8. A bait tank as de?ned in claim 7 characterized in
closure members, a pair of imperforate covers closely 10 the provision of stabilizing tail ?ns on the rear end there
of including at least one vertical ?n and one horizontal
overlying said perforated central area and including
?n, and deformable trim tab means secured to the rear
means normally holding the same closed, and additional
edges of said vertical ?n and bendable to different stable
perforations at the opposite ends of said tank effective
being perforated and including perforated hinged access
positions as necessary to stabilize said tank and cause
tank at an accelerated rate when said tank is being towed, 15 the same to follow a straight course in an upright position
while being towed through the water.
the area of said last mentioned perforations at the for
9. A bait tank as de?ned in claim 7 characterized in
ward end of said tank being ‘greater than the area of the
the provision of stabilizing tail ?ns on the rear end there
outlet openings at the trailing end of said tank.
of including at least one vertical ?n and one horizontal
5. A ?oating bait tank adapted to be towed behind a
?shing boat, said tank being generally cylindrical with 20 ?n, and deformable trim tab means secured to the rear
to permit circulation of water longitudinally through said
streamlined forward and trailing ends, radial ?ns project
ing from the trailing end of said tank, a large area access
opening centrally of the upper side of said tank, a plu
rality of water circulating openings along either side
area of said tank laterally of said access opening, a pair
of curved closure covers hinged to the opposite sides of
said tank along the lower edges of said perforated areas
and cooperable when pivoted toward one another to lie
against the curved sides of said tank to cover said access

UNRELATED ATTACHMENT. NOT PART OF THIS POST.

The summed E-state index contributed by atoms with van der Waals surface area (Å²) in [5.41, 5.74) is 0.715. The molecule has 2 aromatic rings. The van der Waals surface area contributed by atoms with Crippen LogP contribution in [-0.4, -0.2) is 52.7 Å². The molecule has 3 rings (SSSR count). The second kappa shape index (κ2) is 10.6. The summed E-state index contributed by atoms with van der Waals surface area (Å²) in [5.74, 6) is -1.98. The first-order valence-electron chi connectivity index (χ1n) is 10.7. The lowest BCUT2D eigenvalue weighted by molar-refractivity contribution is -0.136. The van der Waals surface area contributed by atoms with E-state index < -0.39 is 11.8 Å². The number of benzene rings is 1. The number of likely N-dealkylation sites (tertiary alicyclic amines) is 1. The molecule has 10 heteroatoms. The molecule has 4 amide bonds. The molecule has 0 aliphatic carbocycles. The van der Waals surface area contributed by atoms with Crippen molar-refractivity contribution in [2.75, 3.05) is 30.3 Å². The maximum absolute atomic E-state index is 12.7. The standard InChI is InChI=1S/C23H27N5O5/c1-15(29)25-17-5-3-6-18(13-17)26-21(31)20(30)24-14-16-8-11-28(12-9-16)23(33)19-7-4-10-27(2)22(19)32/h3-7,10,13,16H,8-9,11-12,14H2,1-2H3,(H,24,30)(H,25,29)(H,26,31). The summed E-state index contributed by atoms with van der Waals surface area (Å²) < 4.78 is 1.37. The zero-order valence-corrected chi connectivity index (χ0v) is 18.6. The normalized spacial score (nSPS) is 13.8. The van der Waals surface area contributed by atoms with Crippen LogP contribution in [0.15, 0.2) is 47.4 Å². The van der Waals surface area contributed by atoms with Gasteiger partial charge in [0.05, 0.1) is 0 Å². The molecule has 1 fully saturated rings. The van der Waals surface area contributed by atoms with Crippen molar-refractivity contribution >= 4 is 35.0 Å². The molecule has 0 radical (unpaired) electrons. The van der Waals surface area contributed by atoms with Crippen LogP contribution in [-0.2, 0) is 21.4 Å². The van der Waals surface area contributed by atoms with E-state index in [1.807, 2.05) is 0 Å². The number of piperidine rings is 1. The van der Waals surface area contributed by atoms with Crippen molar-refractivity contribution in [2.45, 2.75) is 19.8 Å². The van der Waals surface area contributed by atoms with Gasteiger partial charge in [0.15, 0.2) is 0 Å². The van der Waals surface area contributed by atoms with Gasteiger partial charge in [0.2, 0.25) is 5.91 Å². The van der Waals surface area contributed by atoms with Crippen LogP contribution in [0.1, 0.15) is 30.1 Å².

edges of said horizontal ?ns and deformable downward
ly, said tabs being effective to cause said tank to sub
merge below the water surface automatically as an inc-i
dent to the forward towing movement of the tank and
to remain submerged so long as towing speed is main
tained.
10. A bait tank as de?ned in claim 7 characterized in
the provision of a plurality of stabilizing tail ?ns includ
ing vertical and horizontal ?ns, deformable metal trim
opening and to substantially restrict the flow of water 30 tabs secured in the rear edges of a plurality of said ?ns,
said tabs being bendable out of the plane of the support
through said perforations, and means for securing said
closure covers closed against the tank when the same is
being towed.
ing tail ?ns in a direction and in an amount found eifec
tive in promoting the stability of said tank while being
towed and in causing the same to operate submerged be
6. A ?oating bait tank as de?ned in claim 5 character
ized in the provision of buoyancy means on the interior 35 low the water surface so long as being towed.
of said tank lengthwise of its upper side and effective in
References Cited in the ?le of this patent
maintaining the tank with said access opening uppermost
UNITED STATES PATENTS
irrespective of whether the tank is being towed sub
merged or with its access opening above water level.
807,875
Shinners ____________ __ Dec. ‘19, 1905
7. A substantially keelless ?oating bait tank having a
1,188,583
Townsend ___________ __ June 27, 1916
cylindrical main body with streamlined ‘forward and trail
ing ends and having a through passage interiorly thereof,
said tank having an access opening along one side of its
cylindrical midsection, closure means for said opening,
and buoyancy means secured to the upper wall portion 45
of said tank to either end of said access opening and ef
fective to maintain said tank with its access opening fac
2,027,069
2,302,206
Sorenson _____________ __ Ian. 7, 1936
Gibson et al __________ __ Nov. 17, 1942
2,560,733
2,740,224
2,767,508
2,834,145
Morris ______________ __ July 17,
Heiderich _____________ __ Apr. 3,
Kiember _____________ __ Oct. 23,
Kisiel _______________ __ May 13,
1951
1956
1956
1958
Документ
Категория
Без категории
Просмотров
0
Размер файла
579 Кб
Теги
1/--страниц
Пожаловаться на содержимое документа